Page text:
But post modernism, as style expressed in books, films, and theatre, will have a lasting mark on the landscape. If nothing else, the novels of Don DeLillo and Pynchon will stand for decades to come--their greatness is Faulknerian, Proustian-- as masterpieces of their time, as will others, no doubt. The judgment of History will separate out who will ultimately be with us, in some form, at the end of this century. Fred Jamieson has maintained that pomo is actually an extension of modernism's style: Eliot's style and concern with how cadences go together are hardly less radical than what the Beats, or the Language Poets have devised under their separate extreme energies, and Gertrude Stein, the mistress of Modernism if their was one, wrote in ways that are post-modern by the current lexicon.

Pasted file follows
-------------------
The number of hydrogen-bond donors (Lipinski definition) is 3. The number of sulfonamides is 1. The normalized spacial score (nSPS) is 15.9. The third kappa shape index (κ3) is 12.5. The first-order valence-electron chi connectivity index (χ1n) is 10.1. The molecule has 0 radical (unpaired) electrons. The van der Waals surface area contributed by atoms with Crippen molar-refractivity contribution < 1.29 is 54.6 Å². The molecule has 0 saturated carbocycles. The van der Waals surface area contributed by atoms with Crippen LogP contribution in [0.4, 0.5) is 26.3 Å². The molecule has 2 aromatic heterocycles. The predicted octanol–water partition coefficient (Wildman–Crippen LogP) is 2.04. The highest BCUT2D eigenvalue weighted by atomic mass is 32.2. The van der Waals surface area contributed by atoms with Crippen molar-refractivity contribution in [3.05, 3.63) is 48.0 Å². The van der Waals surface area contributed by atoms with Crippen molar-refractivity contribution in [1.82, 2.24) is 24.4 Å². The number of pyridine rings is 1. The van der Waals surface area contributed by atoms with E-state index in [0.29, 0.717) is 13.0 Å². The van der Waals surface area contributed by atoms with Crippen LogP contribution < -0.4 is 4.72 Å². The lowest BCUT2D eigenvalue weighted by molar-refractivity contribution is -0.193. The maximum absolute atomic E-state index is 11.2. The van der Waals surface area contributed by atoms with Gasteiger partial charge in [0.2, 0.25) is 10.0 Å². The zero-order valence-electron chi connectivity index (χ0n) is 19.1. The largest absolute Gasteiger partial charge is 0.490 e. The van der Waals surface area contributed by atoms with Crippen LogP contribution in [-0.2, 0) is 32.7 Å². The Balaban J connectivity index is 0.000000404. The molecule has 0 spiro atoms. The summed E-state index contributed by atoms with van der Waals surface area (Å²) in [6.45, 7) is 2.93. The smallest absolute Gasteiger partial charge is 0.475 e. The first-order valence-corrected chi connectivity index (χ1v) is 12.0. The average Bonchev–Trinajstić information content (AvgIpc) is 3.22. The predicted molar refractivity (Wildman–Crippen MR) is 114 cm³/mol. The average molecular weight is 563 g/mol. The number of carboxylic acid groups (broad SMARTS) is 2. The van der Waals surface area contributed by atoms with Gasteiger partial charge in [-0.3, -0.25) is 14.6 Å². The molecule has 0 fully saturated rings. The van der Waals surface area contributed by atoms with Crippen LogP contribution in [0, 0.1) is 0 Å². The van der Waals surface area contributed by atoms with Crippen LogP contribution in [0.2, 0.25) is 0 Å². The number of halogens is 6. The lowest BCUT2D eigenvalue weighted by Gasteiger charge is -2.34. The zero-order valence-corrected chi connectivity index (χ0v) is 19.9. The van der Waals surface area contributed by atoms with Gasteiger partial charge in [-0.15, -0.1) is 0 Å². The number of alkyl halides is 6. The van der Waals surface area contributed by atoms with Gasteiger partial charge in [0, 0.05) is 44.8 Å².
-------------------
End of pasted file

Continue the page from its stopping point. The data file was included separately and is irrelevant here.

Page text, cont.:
But it has less to do with precursors foreshadowing a creative habit that would become coherent much later in the century: rather, it has more to do with a kind of continuity that postmodernists are loathe to admit, that the efforts of recent and younger artists are extensions of ideas that have found full expression in an earlier, perhaps more exiting time.

Much of post moderns' flashiest writers seem as they are trying to berserk themselves into genius: Harold Bloom is on point with his idea of the anxiety of influence.

Much of the sex and sizzle of recent work seems willfully, unnaturally expanded and encyclopedic: there's a worrisome dread under DF Wallace's work that refuses to stop trying top it's last page, an awareness that every sentence he writes is in competition with the history of Literature, in total. This insistence on being brilliance makes the work impossible to relish, savor. It bores with its marching bands and fireworks.